<TextView

android

layout width="fill parent"

android

layout height="wrap content"

android

gravity="center horizontal"

android

text="@string/text b"

/>

<Button

android

id="@+id/flag button"

android

layout width="wrap content"

android

layout height="wrap content"

android

layout gravity="center"

/>

</LinearLayout>

The LinearLayout has two TextView objects that will display localized text and one Button that shows a flag.

The LinearLayout has two TextView objects that will display localized text and one Button that shows a flag.

Create Default Resources

The layout refers to resources that need to be defined.

1. Create default text strings. To do this, open the res/values/strings.xml file and replace it with the following code:

<?xml version="1.

0" encoding="utf-8"?>

<resources>

<string

name=

"app name">Hello, L10N</string>

<string

name=

"text a">Shall I compare thee to a summer"'"s day?</string>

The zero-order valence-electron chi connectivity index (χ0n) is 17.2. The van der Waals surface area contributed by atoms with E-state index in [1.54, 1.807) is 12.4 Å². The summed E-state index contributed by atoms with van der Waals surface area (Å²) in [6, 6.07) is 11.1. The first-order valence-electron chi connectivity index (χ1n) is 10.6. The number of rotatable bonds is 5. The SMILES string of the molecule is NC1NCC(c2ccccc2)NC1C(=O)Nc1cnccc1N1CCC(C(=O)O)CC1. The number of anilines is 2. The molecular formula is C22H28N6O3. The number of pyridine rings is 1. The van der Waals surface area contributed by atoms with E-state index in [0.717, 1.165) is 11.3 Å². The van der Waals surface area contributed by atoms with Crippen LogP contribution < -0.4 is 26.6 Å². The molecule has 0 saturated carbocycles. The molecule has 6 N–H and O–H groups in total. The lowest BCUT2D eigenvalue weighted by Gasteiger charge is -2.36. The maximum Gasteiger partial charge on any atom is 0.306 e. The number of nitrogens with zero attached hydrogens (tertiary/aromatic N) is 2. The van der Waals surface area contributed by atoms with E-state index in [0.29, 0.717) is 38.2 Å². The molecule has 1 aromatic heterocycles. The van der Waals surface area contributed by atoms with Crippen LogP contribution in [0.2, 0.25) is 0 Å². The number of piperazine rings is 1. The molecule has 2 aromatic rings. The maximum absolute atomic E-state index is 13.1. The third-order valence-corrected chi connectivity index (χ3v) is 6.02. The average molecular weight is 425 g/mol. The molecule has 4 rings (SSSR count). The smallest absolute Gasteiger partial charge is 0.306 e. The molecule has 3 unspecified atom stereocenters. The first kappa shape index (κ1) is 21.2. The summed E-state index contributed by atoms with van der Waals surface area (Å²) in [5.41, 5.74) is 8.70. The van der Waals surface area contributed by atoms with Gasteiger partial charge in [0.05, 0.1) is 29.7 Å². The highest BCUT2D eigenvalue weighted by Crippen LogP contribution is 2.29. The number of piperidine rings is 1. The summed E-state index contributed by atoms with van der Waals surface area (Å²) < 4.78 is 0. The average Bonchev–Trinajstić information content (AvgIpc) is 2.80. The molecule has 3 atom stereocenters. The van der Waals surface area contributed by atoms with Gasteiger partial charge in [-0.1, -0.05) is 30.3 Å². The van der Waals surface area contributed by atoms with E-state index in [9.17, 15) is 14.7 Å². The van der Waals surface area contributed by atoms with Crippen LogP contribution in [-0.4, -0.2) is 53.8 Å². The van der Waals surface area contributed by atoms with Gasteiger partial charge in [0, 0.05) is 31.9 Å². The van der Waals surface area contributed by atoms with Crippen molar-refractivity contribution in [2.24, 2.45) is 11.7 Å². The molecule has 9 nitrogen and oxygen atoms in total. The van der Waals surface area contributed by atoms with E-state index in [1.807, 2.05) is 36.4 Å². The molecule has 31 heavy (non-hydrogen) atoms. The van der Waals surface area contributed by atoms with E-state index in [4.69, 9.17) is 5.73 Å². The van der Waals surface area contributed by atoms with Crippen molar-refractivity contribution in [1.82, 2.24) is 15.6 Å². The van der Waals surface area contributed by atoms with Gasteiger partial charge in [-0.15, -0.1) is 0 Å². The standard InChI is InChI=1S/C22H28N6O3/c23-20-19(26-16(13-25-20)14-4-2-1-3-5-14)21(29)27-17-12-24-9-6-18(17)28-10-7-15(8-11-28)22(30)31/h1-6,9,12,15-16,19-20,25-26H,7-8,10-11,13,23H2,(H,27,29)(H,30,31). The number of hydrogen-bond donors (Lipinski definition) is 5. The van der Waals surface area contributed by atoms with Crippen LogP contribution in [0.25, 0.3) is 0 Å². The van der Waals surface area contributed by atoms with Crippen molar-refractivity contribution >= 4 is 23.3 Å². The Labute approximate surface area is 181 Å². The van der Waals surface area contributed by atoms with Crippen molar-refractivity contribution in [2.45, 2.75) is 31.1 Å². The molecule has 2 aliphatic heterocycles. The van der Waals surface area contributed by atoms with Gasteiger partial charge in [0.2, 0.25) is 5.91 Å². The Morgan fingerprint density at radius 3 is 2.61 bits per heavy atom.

<string

name=

"text b">Thou art more lovely and more temperate.</string>

<string

name=

"dialog title">No Localisation</string>

<string name= For every locale,

"dialog text">This dialog box"'"s strings are not localised. the text here will come from values/strings.xml.</string>

</resources>

This code provides British English text for each string that the application will use. When we localize this application, we will provide alternate text in German, French, and Japanese for some of the strings.

2. Add a default flag graphic to the res/drawable folder by saving flag.png as res/drawable/flag.png. When the application is not localized, it will show a British flag.

3. Open HelloL10N.java (in the src/ directory) and add the following code inside the onCreate() method (after setContentView).

This code provides British English text for each string that the application will use. When we localize this application, we will provide alternate text in German, French, and Japanese for some of the strings.

2. Add a default flag graphic to the res/drawable folder by saving flag.png as res/drawable/flag.png. When the application is not localized, it will show a British flag.